The panel holds that the employee continued to ask (unsuccessfully) for a job description bolstered the finding of constructive discharge; a jury could infer form such facts that
The court also remands the case for retrial on punitive damages under 42 U.S.C. § 1981a(b)(1), adopting the rule of the Third Circuit (Alexander v. Riga, 208 F.3d 419, 432 (3d Cir. 2000)) that deliberate racial discrimination so obviously violates federal law that the burden is on the employer to establish actual ignorance of the law.
“There was strong evidence the individual school board members discriminated against Sanders on the basis of race. The jury rejected the Board’s evidence that they reassigned Sanders because of insubordination, leaving no There motivation for the demotion except for the color of Sanders’s skin. That evidence, coupled with the Board members’ failure to consult with the superintendent, legal counsel, or the school district’s employee manuals before taking adverse action against Sanders, seems to be sufficient evidence the school board members acted with callous indifference to whether their actions violated federal law.”
Along with a mandate to retry the punitive damage claims under this legal standard, the court also remands the attorney’s fees to the district court for recalculation based on Sanders’ success on appeal and possible success on a new trial.
Sisk v. Picture People, Inc., No. 10-3398 (8th Cir. Feb. 28, 2012): The bottom line on this appeal was the Eighth Circuit affirms entry of judgment as a matter of law, holding that the employee at trial failed to establish a causal link between her request for FMLA leave and termination two months later.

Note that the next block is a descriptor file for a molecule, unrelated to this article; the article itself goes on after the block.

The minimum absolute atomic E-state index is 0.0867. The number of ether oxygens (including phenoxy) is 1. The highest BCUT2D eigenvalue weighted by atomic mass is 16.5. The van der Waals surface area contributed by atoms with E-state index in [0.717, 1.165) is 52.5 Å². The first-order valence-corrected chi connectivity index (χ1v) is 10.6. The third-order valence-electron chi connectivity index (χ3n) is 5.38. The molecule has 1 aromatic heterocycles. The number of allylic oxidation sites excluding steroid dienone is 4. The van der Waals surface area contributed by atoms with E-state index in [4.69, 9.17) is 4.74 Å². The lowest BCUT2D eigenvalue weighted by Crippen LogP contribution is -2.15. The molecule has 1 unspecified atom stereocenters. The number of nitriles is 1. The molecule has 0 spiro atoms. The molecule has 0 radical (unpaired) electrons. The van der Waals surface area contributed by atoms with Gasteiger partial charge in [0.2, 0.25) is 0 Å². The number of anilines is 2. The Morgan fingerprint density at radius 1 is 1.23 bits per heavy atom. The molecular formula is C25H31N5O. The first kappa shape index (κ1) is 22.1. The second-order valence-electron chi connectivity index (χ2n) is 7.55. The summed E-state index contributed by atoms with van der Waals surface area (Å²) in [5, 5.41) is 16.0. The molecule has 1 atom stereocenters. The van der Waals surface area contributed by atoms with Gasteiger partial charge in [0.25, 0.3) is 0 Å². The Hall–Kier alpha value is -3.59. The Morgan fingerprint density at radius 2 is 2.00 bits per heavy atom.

But in the course of so holding, the panel reminds us of an important point about the Burdine and McDonnell Douglas shifting-burdens associated with the adjudication of most employment discrimination cases. Where an employee lays the foundation of their case with prima facie evidence of discrimination, under whatever the legal standard might be, the employer has the burden to produce admissible evidence of a legitimate, non-discriminatory (or non-retaliatory) reason for its decision. In this case, by the time plaintiff rested at trial, the employer had not proffered evidence of such a reason.
When the employer fails to proffer a legitimate, non-discriminatory reason, the result may be entry of judgment for the employee. Holds the court: “Until a defendant articulates a non-discriminatory reason for the alleged adverse employment action, the relevant inquiry is the sufficiency of the plaintiff’s prima facie case. Assuming a defendant does not articulate a reason for its alleged act, three scenarios are possible: First, if the court determines that no reasonable jury can find facts constituting a prima facie case, the defendant prevails as a matter of law. See, e.g., Quinn v. St. Louis Cnty., 653 F.3d 745, 754 (8th Cir. 2011). Second, if the court determines that a reasonable jury must find that the plaintiff has established a prima facie case, the plaintiff prevails as a matter of law. See St. Mary’s Honor Ctr. v. Hicks, 509 U.S. 502, 509 (1993). Third, if “reasonable minds could differ as to whether a preponderance of the evidence establishes the facts of a prima facie case, then a question of fact . . . remain[s], which the trier of fact will be called upon to answer.’ Id. at 510-11 (emphasis omitted).” [Emphasis in original.]